Cinema: Pinkeye

  • Share
  • Read Later


Directed and Written by Paul Schrader

Life grows ever more complicated. Now it seems that the old song notwithstanding, it is impossible to be just a gigolo. This curious little movie actually persuades one to believe that male hustlers have feelings, problems and pain just like everyone else. That is no small feat, considering the attitudes one tends to bring to an examination of a gigolo's life and hard times.

Julian (Richard Gere) makes his living in the nicer precincts of Los Angeles by providing sexual services to well-off middle-aged ladies. He is pretty, smartly dressed and inarticulate when any serious subject comes up; yet one can understand what a neglected wife might see in him. His power with women derives not from being aggressively male but from being ingratiatingly sweet. He is good at his work and is sufficiently self-aware to understand that his exceptional talent is ultimately self-defeating: he can give pleasure but never receive it. Indeed, the film's major psychological twist occurs when Julian discovers his capacity to believe in and accept the love of a decent woman (Lauren Hutton). The passages between Gere and Hutton—thanks largely to the latter's open and vulnerable playing—are the most affecting in the film. She actually convinces one of her passion, despite its unlikely sociological grounding. There are moments when American Gigolo looks as if it might develop into a sober Shampoo.

The film's emphasis, however, is too often elsewhere. Much of the plot revolves around an attempt to frame Julian for a particularly unpleasant sadomasochistic murder. Hector Elizondo is fine as the detective investigating the case, and Julian's attempts to clear himself allow Writer-Director Paul Schrader to penetrate the seamier side of a gigolo's world. Hollywood Boulevard garishness is colorfully contrasted with Rodeo Drive posh. But as in last year's Hardcore, Schrader seems unable to get very far beneath the ugly surface of the demimonde. It is clear he is horrified (or at least titillated) by his movie's milieu, but he doesn't make it palpable. In any event, Schrader's development of the frame-up story is mechanically melodramatic, and Gere, essentially a boring actor, doesn't help much either. He just cannot carry a picture, even when his passivity and gentleness well serve some aspects of his character, as they do here.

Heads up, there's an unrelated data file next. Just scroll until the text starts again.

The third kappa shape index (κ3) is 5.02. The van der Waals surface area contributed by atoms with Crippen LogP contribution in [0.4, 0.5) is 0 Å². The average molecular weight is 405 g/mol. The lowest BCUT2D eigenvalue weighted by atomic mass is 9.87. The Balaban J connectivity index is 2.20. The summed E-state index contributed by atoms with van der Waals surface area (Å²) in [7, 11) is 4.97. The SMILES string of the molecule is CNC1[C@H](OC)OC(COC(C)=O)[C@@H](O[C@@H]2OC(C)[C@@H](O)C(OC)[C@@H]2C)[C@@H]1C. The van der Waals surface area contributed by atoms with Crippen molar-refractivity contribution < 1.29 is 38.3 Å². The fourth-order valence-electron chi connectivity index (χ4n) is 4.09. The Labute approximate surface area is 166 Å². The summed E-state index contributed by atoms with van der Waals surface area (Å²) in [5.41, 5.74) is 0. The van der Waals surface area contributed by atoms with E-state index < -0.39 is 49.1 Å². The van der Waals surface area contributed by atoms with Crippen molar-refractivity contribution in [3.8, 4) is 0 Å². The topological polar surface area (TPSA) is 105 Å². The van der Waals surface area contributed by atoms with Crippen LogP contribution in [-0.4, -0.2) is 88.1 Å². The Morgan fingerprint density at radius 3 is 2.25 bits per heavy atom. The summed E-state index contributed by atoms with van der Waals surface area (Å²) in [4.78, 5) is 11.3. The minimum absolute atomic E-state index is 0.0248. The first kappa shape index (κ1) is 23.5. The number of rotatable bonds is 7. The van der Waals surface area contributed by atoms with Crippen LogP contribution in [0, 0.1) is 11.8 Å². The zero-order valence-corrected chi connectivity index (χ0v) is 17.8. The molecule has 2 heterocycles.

But what finally betrays the film is a redemptive ending. Having spent almost two hours getting Julian into a tight corner, Schrader cannot bear to leave him there. The picture ends with a cockamamie implication that love will conquer all —even the false, but seemingly airtight, murder rap. Such a conclusion betrays everything the film has so carefully built up —the easily victimized Gere character, the hypocrisy of the chic world he has risen to, the viciousness of the underworld which spawned him and retains its vicious claim on him.

It is too bad, because there is much here that is morally acute. As in much of his other work (notably the scripts of Taxi Driver and Old Boyfriends), Schrader simply refuses to face the grim, climactic consequences of his essentially tragic vision. He manages to contract conjunctivitis just when he needs to be most clear-eyed. —Richard Schickel